Anna Richerby is on a mission to change the stigma that “beads are just beads” – by crafting and selling jewellery made from high-quality beads.
With a passion for beadwork spanning more than 20 years, her knowledge of beads has seen her sales quadruple since she registered her business in 2009.
Richerby, who moved to South Africa from Britain in 2005, originally planned to work for a non-profit organisation, but her hopes were dashed when she realised she did not have the skills required to work for one.
However, when she was encouraged to start training locals in beading, her students quickly spotted the commercial opportunity and tried to convince her to use her skill to start a craft business.
At the time, Richerby was employed for someone who was producing beadwork. The person she was working for decided to leave South Africa and return to the US. It was then that the opportunity presented itself to Richerby to take over the work from her employer and start Beloved Beadwork.
Now, five years later, she runs a successful beadwork business and employs 18 people. In August last year, she picked up contracts worth
R460 000 during a trade mission to the New York International Gift Fair.
The trade mission was funded by the Department of Trade and Industry and organised by the Cape Craft and Design Institute (CCDI). The CCDI assists crafters and designers with business support, training and mentorship.
“I am not sure we would exist without the CCDI. It has been so helpful in assisting with support,” says Richerby. She credits the CCDI as well as the materials she uses to develop her products (which she sources from Japan) as helping her to land the trade mission contracts. She believes that most crafters go wrong when they settle with using cheap beads and adds that there is a big difference between the quality of beads, aside from their price difference.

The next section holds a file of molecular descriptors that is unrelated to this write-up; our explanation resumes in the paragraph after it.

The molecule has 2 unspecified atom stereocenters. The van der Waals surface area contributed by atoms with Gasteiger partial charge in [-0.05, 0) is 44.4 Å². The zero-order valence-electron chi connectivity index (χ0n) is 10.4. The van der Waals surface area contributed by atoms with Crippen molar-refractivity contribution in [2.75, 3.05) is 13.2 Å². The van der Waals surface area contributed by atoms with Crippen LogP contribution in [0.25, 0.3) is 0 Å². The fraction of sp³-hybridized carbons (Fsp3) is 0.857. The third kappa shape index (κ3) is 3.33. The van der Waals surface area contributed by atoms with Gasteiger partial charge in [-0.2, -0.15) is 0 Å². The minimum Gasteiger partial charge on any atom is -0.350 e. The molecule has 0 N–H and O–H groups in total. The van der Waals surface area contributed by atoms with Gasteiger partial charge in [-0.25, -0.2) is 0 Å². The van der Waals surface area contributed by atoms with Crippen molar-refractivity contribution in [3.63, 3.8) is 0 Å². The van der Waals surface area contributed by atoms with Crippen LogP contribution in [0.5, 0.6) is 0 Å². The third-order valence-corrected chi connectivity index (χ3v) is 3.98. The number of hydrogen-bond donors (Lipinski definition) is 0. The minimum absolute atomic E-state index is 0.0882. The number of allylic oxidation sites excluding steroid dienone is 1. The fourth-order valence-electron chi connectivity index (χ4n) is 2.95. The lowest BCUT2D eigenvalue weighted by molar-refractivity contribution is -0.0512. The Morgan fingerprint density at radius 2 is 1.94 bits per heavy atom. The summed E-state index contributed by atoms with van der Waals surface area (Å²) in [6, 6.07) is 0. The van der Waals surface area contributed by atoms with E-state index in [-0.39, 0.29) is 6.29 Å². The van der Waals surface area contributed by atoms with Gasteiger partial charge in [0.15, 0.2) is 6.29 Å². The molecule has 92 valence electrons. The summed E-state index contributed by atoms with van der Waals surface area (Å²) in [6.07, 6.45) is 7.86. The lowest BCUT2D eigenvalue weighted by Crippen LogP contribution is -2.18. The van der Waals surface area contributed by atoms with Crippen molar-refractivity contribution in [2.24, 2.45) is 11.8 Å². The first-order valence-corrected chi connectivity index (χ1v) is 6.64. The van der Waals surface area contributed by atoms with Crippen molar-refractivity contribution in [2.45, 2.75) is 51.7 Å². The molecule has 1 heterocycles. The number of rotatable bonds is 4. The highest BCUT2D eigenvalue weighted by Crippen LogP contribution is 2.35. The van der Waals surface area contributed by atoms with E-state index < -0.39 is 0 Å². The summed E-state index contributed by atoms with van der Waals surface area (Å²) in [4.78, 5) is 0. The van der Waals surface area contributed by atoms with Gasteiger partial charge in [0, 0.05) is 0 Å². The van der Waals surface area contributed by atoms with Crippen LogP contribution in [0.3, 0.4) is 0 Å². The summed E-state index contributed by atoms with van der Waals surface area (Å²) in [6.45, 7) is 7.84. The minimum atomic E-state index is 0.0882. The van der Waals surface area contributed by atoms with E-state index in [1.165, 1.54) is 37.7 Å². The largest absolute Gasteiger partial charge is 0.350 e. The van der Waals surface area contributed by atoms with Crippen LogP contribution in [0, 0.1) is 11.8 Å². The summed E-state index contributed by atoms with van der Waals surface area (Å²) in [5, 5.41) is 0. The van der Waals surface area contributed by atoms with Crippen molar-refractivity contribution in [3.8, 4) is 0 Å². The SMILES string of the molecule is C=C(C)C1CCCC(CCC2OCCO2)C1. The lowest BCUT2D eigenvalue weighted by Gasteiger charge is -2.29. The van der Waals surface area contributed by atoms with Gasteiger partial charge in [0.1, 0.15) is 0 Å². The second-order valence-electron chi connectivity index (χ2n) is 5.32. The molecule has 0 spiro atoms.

However, the price is often the tell-tale factor which should alert one to the quality of the beads.
“Sourcing cheap beads is very tempting when you first start your craft business, but sourcing the more expensive beads offers a better quality in so many ways,” says Richerby. For example, the expensive beads – usually sourced from countries such as Japan and the Czech Republic – offer a variety of colours and effect that customers find more appealing than cheaper beads.
“There are holes in the cheap beads and bead weavers usually have to take extra time in sorting the beads and throwing away broken, cheap beads. These cheap beads are also sharp and often cut the cotton used to make the product,” says Richerby.
Using the right clasps is also essential when developing good-quality beadwork. Silver, she says, is always a good choice and using an ugly clasp cheapens the product considerably. She also believes that having your own retail store in addition to supplying wholesalers can help provide the business with a good income stream.
“Having your own retail store allows you to get first-hand feedback from clients when testing a product, instead of producing the product and then putting it into a catalogue to wait on sales.”
Speaking on how she is trying to change people’s perception about the quality of beads, she says she remains steadfast because she knows that she produces quality products that are made from high-end beads.
“It’s easy to just give in and agree that beads are just beads, but you need to continue to develop a quality product.”
- Visit www.belovedbeadwork.co.za for more information.